Awakening awareness about Alzheimer’s disease


New Delhi: There are many reasons why it’s important to seek a doctor’s diagnosis as soon as possible. There are many causes for dementia symptoms and this may determine how to treat it. Alzheimer’s disease is an irreversible, progressive brain disorder that slowly destroys memory and thinking skills and, eventually, the ability to carry out the simplest tasks. In most people with Alzheimer’s, symptoms first appear in their mid-60s. Alzheimer’s disease is the most common cause of dementia among older adults. The disease is named after Dr. Alois Alzheimer. In 1906, Dr. Alzheimer noticed changes in the brain tissue of a woman who had died of an unusual mental illness. Her symptoms included memory loss, language problems, and unpredictable behavior. After she died, he examined her brain and found many abnormal clumps and tangled bundles of fibers. These plaques and tangles in the brain are still considered some of the main features of Alzheimer’s disease. Another feature is the loss of connections between nerve cells (neurons) in the brain. Neurons transmit messages between different parts of the brain, and from the brain to muscles and organs in the body.

At present, no treatment can stop Alzheimer's disease, but now, a new study has accessible expect by showing that it is possible to reverse memory loss in the patients. Results from quantitative MRI and neuropsychological testing demonstrate unprecedented improvements in ten patients with early Alzheimer's disease (AD) or its precursors following treatment with a programmatic and personalized therapy. The study of 10 patients, which comes together from the Buck Institute for Research on Aging and the UCLA Easton Laboratories for Neurodegenerative Disease Research, is the first to impartially show that memory loss in patients can be upturned, and expansion continued, using a complex, 36-point therapeutic personalized program that involves complete changes in diet, brain stimulation, exercise, optimization of sleep, specific pharmaceuticals and vitamins, and multiple additional steps that affect brain chemistry.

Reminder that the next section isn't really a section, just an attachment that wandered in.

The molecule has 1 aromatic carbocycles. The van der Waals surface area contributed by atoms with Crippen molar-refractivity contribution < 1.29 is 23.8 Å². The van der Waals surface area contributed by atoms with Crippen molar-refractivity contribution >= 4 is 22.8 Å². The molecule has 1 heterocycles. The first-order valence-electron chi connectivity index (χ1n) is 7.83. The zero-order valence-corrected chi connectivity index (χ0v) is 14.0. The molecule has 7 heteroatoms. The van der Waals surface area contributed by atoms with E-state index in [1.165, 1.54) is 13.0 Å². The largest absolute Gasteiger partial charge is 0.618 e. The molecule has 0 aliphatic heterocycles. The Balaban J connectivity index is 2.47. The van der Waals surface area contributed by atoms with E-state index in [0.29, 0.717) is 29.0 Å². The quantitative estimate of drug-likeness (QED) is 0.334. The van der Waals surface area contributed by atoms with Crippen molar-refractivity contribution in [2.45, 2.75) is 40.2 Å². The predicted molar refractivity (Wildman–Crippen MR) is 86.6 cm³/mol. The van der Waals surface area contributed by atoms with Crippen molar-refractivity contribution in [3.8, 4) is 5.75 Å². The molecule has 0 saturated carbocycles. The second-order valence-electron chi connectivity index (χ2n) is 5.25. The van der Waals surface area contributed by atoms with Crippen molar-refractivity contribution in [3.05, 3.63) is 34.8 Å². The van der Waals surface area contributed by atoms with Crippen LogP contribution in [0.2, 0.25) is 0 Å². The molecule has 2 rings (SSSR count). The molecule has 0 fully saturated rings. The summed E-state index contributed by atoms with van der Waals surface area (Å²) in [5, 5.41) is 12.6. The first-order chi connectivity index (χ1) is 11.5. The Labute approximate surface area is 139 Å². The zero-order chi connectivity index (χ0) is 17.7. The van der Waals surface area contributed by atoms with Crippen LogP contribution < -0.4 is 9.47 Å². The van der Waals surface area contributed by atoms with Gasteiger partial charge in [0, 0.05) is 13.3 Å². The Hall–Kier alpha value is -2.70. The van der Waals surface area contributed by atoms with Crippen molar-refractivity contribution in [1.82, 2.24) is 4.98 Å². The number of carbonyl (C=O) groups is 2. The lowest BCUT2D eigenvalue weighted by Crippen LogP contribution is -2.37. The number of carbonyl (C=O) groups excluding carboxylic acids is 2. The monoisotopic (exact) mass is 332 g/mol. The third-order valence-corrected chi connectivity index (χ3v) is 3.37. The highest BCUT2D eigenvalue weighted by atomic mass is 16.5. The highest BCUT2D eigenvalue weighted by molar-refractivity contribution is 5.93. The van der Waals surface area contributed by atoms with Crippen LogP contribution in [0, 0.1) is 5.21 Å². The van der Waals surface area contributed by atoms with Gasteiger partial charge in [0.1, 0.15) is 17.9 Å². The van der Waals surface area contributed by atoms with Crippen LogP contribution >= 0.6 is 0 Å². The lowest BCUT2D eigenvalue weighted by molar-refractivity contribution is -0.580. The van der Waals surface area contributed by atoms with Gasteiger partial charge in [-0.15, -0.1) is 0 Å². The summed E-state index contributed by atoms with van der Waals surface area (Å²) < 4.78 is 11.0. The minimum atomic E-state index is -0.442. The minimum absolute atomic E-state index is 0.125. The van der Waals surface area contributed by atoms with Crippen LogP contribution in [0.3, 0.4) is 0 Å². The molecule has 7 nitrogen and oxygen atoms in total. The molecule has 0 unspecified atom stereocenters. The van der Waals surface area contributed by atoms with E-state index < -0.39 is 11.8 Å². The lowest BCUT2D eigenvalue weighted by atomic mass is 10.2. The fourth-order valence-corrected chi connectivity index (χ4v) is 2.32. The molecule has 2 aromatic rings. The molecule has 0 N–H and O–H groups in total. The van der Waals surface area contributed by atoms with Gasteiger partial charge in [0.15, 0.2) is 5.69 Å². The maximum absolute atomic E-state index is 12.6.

Author Dale Bredesen  conveyed that, all of these patients had either well-defined mild cognitive impairment (MCI), subjective cognitive impairment (SCI) or had been diagnosed with AD before beginning the program. They noted that patients who had to discontinue work were able to return to work and those under pressure at their jobs were able to get better their presentation. "Follow up testing showed some of the patients going from abnormal to normal. All but one of the ten patients included in the study are at genetic risk for AD, carrying at least one copy of the APOE4 allele. Five of the patients carry two copies of APOE4 which gives them a 10-12 fold increased risk of developing AD.